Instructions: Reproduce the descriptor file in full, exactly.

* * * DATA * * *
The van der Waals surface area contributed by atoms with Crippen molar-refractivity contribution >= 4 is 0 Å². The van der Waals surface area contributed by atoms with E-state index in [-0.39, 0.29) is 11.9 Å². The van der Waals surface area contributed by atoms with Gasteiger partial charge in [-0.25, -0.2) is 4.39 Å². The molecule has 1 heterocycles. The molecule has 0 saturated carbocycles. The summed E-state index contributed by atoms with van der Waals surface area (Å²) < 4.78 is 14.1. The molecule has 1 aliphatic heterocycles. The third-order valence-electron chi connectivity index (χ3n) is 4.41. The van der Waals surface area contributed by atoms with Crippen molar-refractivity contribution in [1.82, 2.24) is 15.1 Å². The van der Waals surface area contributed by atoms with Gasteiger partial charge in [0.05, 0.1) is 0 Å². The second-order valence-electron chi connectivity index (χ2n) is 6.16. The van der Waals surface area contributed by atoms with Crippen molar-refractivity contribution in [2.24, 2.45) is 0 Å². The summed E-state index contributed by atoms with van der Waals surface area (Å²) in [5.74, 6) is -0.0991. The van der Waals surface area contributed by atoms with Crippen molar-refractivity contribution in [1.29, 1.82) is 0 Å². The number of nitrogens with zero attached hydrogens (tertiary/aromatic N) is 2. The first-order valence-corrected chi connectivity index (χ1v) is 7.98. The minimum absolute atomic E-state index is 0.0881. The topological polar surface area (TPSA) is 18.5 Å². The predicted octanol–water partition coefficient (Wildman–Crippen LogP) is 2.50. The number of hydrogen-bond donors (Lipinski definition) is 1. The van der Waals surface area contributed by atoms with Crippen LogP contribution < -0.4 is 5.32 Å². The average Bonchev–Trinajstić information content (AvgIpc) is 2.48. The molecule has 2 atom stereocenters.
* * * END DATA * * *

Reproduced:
The van der Waals surface area contributed by atoms with Crippen molar-refractivity contribution >= 4 is 0 Å². The van der Waals surface area contributed by atoms with E-state index in [-0.39, 0.29) is 11.9 Å². The van der Waals surface area contributed by atoms with Gasteiger partial charge in [-0.25, -0.2) is 4.39 Å². The molecule has 1 heterocycles. The molecule has 0 saturated carbocycles. The summed E-state index contributed by atoms with van der Waals surface area (Å²) < 4.78 is 14.1. The molecule has 1 aliphatic heterocycles. The third-order valence-electron chi connectivity index (χ3n) is 4.41. The van der Waals surface area contributed by atoms with Crippen molar-refractivity contribution in [1.82, 2.24) is 15.1 Å². The van der Waals surface area contributed by atoms with Gasteiger partial charge in [0.05, 0.1) is 0 Å². The second-order valence-electron chi connectivity index (χ2n) is 6.16. The van der Waals surface area contributed by atoms with Crippen molar-refractivity contribution in [2.24, 2.45) is 0 Å². The summed E-state index contributed by atoms with van der Waals surface area (Å²) in [5.74, 6) is -0.0991. The van der Waals surface area contributed by atoms with Crippen molar-refractivity contribution in [1.29, 1.82) is 0 Å². The number of nitrogens with zero attached hydrogens (tertiary/aromatic N) is 2. The first-order valence-corrected chi connectivity index (χ1v) is 7.98. The minimum absolute atomic E-state index is 0.0881. The topological polar surface area (TPSA) is 18.5 Å². The predicted octanol–water partition coefficient (Wildman–Crippen LogP) is 2.50. The number of hydrogen-bond donors (Lipinski definition) is 1. The van der Waals surface area contributed by atoms with Crippen LogP contribution < -0.4 is 5.32 Å². The average Bonchev–Trinajstić information content (AvgIpc) is 2.48. The molecule has 2 atom stereocenters.